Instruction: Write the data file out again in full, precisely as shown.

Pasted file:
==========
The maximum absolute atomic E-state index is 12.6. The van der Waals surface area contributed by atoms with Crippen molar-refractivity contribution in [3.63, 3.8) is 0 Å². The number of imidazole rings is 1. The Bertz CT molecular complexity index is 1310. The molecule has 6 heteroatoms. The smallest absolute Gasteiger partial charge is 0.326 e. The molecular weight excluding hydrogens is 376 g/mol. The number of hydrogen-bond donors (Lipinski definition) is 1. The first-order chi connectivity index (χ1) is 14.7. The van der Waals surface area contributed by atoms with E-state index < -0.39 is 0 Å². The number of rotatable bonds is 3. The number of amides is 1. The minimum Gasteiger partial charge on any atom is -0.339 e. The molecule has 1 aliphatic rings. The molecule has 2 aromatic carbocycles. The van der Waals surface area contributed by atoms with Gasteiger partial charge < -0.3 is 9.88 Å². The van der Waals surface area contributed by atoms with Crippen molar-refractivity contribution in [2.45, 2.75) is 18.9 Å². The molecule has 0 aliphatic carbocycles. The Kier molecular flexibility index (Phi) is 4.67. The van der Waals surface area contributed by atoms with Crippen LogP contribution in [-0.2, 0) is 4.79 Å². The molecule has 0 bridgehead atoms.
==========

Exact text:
The maximum absolute atomic E-state index is 12.6. The van der Waals surface area contributed by atoms with Crippen molar-refractivity contribution in [3.63, 3.8) is 0 Å². The number of imidazole rings is 1. The Bertz CT molecular complexity index is 1310. The molecule has 6 heteroatoms. The smallest absolute Gasteiger partial charge is 0.326 e. The molecular weight excluding hydrogens is 376 g/mol. The number of hydrogen-bond donors (Lipinski definition) is 1. The first-order chi connectivity index (χ1) is 14.7. The van der Waals surface area contributed by atoms with E-state index < -0.39 is 0 Å². The number of rotatable bonds is 3. The number of amides is 1. The minimum Gasteiger partial charge on any atom is -0.339 e. The molecule has 1 aliphatic rings. The molecule has 2 aromatic carbocycles. The van der Waals surface area contributed by atoms with Gasteiger partial charge < -0.3 is 9.88 Å². The van der Waals surface area contributed by atoms with Crippen molar-refractivity contribution in [2.45, 2.75) is 18.9 Å². The molecule has 0 aliphatic carbocycles. The Kier molecular flexibility index (Phi) is 4.67. The van der Waals surface area contributed by atoms with Crippen LogP contribution in [-0.2, 0) is 4.79 Å². The molecule has 0 bridgehead atoms.